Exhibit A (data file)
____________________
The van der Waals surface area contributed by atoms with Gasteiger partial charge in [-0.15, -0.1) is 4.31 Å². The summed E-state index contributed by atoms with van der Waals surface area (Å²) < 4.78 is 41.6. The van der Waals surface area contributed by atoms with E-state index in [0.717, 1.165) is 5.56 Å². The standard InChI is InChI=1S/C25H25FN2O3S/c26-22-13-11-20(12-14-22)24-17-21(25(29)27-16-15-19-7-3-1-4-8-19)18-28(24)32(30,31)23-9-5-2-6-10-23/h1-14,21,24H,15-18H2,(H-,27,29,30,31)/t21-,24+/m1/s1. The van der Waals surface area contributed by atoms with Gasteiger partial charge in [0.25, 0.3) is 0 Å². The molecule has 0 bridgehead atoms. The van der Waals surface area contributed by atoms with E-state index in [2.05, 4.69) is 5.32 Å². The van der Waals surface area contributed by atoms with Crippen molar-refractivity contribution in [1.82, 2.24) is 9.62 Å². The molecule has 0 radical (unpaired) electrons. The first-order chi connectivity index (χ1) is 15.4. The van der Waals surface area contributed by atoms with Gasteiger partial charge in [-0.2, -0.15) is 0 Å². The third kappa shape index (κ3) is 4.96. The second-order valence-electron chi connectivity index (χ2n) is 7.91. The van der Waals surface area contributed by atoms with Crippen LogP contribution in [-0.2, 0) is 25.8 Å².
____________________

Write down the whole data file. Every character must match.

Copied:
The van der Waals surface area contributed by atoms with Gasteiger partial charge in [-0.15, -0.1) is 4.31 Å². The summed E-state index contributed by atoms with van der Waals surface area (Å²) < 4.78 is 41.6. The van der Waals surface area contributed by atoms with E-state index in [0.717, 1.165) is 5.56 Å². The standard InChI is InChI=1S/C25H25FN2O3S/c26-22-13-11-20(12-14-22)24-17-21(25(29)27-16-15-19-7-3-1-4-8-19)18-28(24)32(30,31)23-9-5-2-6-10-23/h1-14,21,24H,15-18H2,(H-,27,29,30,31)/t21-,24+/m1/s1. The van der Waals surface area contributed by atoms with Gasteiger partial charge in [0.25, 0.3) is 0 Å². The molecule has 0 bridgehead atoms. The van der Waals surface area contributed by atoms with E-state index in [2.05, 4.69) is 5.32 Å². The van der Waals surface area contributed by atoms with Crippen molar-refractivity contribution in [1.82, 2.24) is 9.62 Å². The molecule has 0 radical (unpaired) electrons. The first-order chi connectivity index (χ1) is 15.4. The van der Waals surface area contributed by atoms with Gasteiger partial charge in [-0.2, -0.15) is 0 Å². The third kappa shape index (κ3) is 4.96. The second-order valence-electron chi connectivity index (χ2n) is 7.91. The van der Waals surface area contributed by atoms with Crippen LogP contribution in [-0.2, 0) is 25.8 Å².